Most undergraduates rely on a number of financial resources to cover their net prices. These include private scholarship funds, contributions from parents and other family members, their own savings, and money they earn through part-time jobs, etc. Amounts students and, sometimes, their parents borrow in various federal loans are also included.

The financial aid packages postsecondary schools offer students generally include loans from the Federal Direct Loan Program (FDLP). A few schools also offer the FDLP’s Parent PLUS Loans to parents of their dependent undergraduates.

Schools generally put the maximum loan amounts for which students are eligible in their aid offers. But understand this, because it’s critical — students are never required to accept a single penny of the loans they’re offered. Electronic and paper documents bearing financial aid offers usually include instructions about how to downsize or totally reject the loans in those offers.

. . . students are never required to accept a single penny of the loans they’re offered.

If students subsequently discover they need some or all of the loan amounts they once nixed, they can contact their financial aid offices and almost always get those funds reinstated.

All students, but especially those who pass up loans, should try to keep their actual expenditures below the average enrollment-related costs their institutions publish. So they need to establish and update spending plans to control what they shell out for tuition, personal, recreational, textbook, transportation and other expenses.

Those forgoing loan funds may also need to maximize funding from their other financial resources (described above).

If a student can borrow less, the first loan she should downsize or cancel is any FDLP Unsubsidized Loan she’s been offered. Why? Because, unlike FDLP Subsidized Loans, interest on Unsubsidized debt begins accumulating the day the money is released for the borrower. It then gets added to principal when repayment begins. The result is that every $100 in Unsubsidized Loans the typical freshman borrows at this year’s interest rate will cost her as much as an extra $168 by the time she finishes paying off her FDLP debt.

Students need think very carefully before accepting any of the loans they’re offered. If borrow they must, they should borrow only what’s absolutely necessary. These steps are sure ways to keep postsecondary learning as affordable as possible!

Need help analyzing your financial aid offers? Contact College Affordability Solutions for a free consultation.

After College: Use the Tools Available to You to Avoid and Resolve Student Loan Delinquency

The Federal Reserve reports that 9.08% of America’s student loan dollars are “seriously delinquent” — meaning their borrowers are 90 or more days behind on repaying them. You want to stay far away from any delinquency, especially serious delinquency. Fortunately, there tools to help do this.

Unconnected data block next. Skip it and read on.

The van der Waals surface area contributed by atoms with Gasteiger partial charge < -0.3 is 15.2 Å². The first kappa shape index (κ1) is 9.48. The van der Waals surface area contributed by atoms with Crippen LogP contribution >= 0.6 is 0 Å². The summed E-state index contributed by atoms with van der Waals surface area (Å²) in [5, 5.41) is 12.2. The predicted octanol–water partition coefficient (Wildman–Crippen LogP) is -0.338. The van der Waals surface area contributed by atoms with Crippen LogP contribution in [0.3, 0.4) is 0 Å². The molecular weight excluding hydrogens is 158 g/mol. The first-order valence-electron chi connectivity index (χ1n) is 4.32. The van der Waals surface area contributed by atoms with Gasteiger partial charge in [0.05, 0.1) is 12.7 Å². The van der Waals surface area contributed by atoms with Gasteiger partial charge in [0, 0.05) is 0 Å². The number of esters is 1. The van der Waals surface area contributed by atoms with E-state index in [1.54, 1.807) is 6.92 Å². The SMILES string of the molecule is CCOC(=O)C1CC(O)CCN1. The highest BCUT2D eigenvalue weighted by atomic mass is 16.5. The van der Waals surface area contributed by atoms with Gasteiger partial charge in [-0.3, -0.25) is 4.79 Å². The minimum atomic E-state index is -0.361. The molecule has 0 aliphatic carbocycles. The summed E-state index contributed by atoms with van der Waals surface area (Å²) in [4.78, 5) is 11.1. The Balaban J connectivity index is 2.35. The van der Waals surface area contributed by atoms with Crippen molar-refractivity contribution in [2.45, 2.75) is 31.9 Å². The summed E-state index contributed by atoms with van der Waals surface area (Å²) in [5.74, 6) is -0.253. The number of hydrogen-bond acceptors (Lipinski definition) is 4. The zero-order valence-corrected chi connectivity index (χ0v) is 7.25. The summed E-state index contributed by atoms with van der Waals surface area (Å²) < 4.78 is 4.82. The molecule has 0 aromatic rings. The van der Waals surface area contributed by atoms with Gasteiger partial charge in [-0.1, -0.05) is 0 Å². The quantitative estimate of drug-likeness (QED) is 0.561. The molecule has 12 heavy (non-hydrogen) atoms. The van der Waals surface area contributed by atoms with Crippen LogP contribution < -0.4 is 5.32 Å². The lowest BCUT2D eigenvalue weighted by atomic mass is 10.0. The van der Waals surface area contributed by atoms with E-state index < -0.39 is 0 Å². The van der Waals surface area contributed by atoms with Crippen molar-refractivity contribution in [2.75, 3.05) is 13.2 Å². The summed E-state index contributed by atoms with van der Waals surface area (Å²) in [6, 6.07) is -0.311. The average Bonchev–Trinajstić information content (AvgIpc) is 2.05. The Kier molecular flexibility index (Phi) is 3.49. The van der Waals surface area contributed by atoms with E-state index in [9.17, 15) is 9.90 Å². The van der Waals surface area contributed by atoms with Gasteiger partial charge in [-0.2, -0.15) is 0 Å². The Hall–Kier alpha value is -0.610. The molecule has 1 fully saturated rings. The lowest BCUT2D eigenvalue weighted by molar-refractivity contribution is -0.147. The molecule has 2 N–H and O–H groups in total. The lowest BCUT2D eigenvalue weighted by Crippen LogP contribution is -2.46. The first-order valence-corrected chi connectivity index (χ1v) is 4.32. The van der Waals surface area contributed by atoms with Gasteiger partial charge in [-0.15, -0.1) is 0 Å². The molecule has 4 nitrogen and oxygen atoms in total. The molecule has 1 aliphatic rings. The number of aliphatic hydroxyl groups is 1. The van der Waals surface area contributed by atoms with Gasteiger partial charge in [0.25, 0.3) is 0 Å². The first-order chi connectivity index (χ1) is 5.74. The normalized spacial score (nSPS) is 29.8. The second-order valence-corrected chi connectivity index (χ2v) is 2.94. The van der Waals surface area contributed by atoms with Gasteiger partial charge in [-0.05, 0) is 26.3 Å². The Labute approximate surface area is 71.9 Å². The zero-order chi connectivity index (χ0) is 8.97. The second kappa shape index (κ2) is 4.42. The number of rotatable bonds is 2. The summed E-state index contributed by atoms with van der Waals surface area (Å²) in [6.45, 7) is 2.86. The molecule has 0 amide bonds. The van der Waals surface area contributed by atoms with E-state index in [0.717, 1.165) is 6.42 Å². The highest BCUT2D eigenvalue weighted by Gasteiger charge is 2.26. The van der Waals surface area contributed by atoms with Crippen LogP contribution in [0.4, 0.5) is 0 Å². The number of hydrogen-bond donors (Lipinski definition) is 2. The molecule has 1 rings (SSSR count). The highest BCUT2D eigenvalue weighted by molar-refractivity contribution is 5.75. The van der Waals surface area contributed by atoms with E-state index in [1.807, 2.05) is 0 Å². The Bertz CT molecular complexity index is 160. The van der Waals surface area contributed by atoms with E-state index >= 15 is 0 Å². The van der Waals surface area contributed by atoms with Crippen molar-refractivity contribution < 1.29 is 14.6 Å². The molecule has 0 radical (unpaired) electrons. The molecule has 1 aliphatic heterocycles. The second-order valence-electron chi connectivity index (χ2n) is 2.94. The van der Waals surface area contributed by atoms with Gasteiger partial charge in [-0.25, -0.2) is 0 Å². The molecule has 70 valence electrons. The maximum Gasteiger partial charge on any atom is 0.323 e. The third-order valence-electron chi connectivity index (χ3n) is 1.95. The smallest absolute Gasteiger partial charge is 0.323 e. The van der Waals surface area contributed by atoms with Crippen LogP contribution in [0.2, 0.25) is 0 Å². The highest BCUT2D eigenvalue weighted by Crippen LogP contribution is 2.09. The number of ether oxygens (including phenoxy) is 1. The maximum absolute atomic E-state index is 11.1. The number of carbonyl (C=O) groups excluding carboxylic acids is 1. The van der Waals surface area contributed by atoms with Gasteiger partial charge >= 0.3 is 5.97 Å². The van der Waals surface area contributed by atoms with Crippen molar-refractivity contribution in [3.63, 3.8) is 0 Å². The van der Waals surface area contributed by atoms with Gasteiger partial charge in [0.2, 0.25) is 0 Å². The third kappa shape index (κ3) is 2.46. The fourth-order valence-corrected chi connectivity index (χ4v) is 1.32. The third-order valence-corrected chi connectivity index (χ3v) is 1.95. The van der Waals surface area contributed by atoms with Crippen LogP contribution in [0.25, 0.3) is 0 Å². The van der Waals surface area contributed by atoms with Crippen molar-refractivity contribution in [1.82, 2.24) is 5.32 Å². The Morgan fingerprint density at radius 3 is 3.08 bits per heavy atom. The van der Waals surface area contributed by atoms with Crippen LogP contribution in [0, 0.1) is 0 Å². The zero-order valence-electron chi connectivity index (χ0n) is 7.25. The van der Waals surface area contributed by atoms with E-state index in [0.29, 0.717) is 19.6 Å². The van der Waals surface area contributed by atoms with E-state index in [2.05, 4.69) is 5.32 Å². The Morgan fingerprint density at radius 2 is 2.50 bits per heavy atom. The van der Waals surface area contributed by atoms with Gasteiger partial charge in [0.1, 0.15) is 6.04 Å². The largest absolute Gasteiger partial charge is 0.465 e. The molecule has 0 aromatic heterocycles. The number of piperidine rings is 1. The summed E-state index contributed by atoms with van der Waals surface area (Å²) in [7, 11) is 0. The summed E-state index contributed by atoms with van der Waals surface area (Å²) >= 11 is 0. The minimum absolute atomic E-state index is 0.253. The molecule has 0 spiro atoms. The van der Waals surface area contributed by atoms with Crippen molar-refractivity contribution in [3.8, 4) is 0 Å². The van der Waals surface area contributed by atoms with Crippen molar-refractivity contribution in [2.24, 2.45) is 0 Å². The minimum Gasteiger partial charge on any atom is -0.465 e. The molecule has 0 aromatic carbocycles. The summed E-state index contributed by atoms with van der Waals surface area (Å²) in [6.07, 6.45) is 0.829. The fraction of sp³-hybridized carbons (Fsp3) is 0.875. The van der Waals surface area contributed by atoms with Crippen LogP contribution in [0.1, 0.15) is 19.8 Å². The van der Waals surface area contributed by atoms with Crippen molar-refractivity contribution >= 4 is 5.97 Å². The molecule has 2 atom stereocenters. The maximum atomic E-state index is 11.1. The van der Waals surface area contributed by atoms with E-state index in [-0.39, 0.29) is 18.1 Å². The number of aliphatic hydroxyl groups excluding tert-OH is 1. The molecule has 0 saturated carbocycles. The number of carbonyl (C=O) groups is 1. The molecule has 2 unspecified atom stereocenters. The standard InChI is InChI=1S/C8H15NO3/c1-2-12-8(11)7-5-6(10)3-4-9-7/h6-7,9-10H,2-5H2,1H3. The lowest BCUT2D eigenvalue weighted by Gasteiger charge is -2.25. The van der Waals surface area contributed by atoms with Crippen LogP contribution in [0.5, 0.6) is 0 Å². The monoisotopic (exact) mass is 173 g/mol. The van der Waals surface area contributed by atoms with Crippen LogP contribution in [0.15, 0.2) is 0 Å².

Why should you care? The serious delinquency rate on student loans — which make up 45% of the federal government’s assets — is almost twice as high as on credit cards (4.49%).

So not surprisingly, you’ll face increasingly serious consequences at every stage of delinquency. In the federal programs, for example, you become delinquent after failing to make all or part of a required monthly payment within 30 days of its due date. You then immediately become liable for a 6% late fee on your delinquent debt.

Ninety days into delinquency, your tardiness is reported to all 3 major national credit bureaus, dropping your credit score and making it difficult to get consumer credit — auto loans, credit cards, mortgages, etc. If you do obtain such credit, your interest rate will be higher than that charged to your friends with better credit scores.

You default when you’re 270 days delinquent on your federal student loans. Now you’re obligated to repay your whole debt immediately. Washington hires high-pressure collection agencies to collect that debt. It also confiscates anything it owes you (tax returns, social security payments, etc.) and it may require your employer to divert up to 15% of your paycheck — all to repay your default. Finally, you lose driving, fishing, hunting, and/or occupational licenses in up to 20 states.

Ironically, almost every student loan borrower can avoid delinquency. Hiding from your loan servicer when you can’t pay seems natural but, to be blunt, it’s really stupid. Always contact your servicer and ask how to avoid or fix your delinquency.

Federal student loans, for instance, offer you several anti-delinquency tools:

Set up automatic monthly payments so forgetting your payment due date will never be a problem; and

Make a prepayment, if possible, for upcoming months in which you won’t be able to pay.

And if you’ve not yet defaulted:

Switch your payment due date if the current one doesn’t work — and if your servicer permits;

Change your repayment plan, reducing your monthly payment amount by taking more months to repay;

Borrow a consolidation loan to qualify for a longer repayment period, decreasing what you pay per month; and

Get a deferment or forbearance to temporarily postpone or reduce your monthly payments.

Aggressively managing your student debt to avoid (or end) every delinquency will prevent hurtful penalties and, remember, that’s always a good thing for you!

We’re here to help you. Feel free to contact College Affordability Solutions for advice, at no-charge, on how to manage your student loan debt.